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Finding Happiness
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Americans tend to use euphemistic language to soften harsh truths and avoid facing reality. This linguistic evolution is seen in various contexts, from combat conditions like ‘shell shock’ becoming ‘post-traumatic stress disorder’ to everyday terms like ‘toilet paper’ being replaced with ‘bathroom tissue’. Euphemisms are used in corporate, social, political, and military settings to make harsh realities more palatable, such as ‘neutralize’ for ‘kill’ and ‘physically challenged’ for ‘cripples’.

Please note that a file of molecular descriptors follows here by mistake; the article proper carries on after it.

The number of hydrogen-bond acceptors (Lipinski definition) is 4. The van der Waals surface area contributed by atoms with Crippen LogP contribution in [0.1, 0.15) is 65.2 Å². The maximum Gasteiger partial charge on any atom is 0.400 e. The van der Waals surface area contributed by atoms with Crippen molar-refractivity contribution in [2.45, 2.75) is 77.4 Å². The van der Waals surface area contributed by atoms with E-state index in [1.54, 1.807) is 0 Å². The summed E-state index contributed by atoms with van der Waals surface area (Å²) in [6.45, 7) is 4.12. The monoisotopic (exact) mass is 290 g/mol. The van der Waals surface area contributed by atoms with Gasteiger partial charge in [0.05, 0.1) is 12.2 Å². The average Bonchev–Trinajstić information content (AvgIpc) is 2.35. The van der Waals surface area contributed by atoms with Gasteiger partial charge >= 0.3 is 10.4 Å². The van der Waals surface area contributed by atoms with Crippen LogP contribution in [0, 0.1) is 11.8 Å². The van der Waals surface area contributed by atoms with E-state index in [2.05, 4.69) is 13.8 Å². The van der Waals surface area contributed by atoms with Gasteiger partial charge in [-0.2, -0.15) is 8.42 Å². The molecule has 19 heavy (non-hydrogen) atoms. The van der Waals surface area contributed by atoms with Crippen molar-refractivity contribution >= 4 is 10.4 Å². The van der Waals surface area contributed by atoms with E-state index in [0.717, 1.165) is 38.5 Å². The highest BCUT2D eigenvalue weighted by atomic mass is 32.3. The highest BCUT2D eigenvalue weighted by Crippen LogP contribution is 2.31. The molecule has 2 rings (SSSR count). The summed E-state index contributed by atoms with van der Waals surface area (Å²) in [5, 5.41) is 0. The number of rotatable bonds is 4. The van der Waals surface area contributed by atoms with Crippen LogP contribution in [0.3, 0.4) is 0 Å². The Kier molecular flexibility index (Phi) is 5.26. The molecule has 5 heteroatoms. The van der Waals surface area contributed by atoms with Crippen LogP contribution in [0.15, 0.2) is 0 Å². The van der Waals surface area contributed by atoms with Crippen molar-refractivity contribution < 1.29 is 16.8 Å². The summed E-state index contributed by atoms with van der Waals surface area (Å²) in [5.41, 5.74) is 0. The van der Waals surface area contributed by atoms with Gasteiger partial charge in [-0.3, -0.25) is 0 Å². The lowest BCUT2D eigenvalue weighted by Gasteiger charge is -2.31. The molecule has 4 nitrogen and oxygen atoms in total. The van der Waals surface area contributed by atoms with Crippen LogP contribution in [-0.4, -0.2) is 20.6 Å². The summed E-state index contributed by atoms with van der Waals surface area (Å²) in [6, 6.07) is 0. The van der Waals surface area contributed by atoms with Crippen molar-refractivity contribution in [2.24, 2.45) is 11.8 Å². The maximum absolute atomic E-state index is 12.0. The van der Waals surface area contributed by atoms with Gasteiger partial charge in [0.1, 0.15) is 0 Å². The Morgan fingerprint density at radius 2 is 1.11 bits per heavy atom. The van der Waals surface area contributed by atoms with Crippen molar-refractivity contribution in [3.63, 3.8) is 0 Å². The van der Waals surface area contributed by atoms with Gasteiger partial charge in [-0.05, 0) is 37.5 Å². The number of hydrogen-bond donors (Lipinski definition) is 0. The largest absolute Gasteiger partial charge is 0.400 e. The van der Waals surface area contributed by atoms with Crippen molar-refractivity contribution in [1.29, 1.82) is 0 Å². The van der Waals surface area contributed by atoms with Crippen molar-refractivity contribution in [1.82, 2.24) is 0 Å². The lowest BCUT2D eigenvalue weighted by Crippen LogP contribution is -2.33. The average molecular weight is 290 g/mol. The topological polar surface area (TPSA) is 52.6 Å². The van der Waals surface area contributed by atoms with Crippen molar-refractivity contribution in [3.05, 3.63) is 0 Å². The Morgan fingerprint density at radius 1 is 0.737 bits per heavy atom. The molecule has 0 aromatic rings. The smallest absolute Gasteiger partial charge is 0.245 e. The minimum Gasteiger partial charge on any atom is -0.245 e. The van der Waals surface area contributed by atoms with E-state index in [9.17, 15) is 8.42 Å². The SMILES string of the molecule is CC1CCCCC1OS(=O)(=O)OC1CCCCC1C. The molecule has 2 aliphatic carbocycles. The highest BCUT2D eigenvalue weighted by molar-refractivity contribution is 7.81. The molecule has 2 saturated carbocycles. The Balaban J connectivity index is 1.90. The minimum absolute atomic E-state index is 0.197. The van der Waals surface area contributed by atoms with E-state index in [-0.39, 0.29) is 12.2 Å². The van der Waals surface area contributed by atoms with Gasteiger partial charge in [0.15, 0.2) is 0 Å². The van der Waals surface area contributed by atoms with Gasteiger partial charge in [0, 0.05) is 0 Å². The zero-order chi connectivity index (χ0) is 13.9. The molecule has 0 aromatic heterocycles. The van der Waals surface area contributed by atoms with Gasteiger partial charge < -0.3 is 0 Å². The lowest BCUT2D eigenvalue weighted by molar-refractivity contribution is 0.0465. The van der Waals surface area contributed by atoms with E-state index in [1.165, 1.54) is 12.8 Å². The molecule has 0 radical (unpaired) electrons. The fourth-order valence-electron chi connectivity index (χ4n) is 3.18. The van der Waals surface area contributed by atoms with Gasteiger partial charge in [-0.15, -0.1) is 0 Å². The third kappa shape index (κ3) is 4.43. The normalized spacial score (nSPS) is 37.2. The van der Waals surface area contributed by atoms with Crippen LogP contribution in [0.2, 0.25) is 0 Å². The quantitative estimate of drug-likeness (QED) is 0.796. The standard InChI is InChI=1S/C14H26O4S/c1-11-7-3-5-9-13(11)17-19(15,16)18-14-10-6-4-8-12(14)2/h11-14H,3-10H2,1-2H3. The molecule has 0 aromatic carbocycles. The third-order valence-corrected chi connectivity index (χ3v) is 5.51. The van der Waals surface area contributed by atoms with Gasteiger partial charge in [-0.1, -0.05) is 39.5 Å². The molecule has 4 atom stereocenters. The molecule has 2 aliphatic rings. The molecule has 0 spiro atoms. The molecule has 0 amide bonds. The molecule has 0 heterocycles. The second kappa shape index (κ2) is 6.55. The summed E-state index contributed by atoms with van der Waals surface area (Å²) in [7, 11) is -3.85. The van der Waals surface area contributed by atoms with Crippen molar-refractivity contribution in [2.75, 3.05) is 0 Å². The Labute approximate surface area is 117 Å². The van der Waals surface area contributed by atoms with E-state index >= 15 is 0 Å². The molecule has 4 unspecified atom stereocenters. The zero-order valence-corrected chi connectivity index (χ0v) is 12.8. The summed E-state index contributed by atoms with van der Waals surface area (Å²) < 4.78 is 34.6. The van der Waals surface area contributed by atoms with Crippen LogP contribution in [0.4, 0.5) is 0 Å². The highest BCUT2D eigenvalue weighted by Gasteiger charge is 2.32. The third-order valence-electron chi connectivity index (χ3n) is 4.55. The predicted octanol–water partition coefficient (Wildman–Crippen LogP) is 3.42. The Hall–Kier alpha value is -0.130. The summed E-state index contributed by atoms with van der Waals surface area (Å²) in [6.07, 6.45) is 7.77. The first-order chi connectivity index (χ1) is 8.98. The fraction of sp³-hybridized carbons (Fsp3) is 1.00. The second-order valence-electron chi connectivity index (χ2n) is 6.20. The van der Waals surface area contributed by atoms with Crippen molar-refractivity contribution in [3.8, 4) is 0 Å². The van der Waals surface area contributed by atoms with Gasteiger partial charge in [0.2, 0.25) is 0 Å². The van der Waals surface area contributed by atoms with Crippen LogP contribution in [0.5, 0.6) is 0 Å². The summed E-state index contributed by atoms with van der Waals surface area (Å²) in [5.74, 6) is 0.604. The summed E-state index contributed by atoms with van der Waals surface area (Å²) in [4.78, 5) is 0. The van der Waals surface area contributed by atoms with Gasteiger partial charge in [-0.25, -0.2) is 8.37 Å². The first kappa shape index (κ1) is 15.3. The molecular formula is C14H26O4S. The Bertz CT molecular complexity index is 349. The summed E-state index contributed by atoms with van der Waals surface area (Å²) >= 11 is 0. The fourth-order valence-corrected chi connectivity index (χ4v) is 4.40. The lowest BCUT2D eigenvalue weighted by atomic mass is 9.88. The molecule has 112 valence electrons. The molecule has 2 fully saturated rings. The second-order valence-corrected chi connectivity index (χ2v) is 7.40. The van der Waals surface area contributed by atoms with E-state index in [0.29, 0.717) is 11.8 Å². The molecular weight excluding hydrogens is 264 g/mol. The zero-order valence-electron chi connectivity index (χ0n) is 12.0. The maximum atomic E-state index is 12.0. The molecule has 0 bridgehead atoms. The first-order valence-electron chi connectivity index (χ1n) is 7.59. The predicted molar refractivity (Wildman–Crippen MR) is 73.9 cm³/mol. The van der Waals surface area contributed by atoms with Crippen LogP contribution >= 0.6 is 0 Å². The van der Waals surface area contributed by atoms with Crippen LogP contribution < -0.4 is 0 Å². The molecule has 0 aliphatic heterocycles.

This shift in language impacts perceptions and attitudes by reframing difficult concepts with softer, less direct terminology, like using ‘senior citizens’ instead of ‘old’ or ‘differently abled’ instead of ‘disabled’.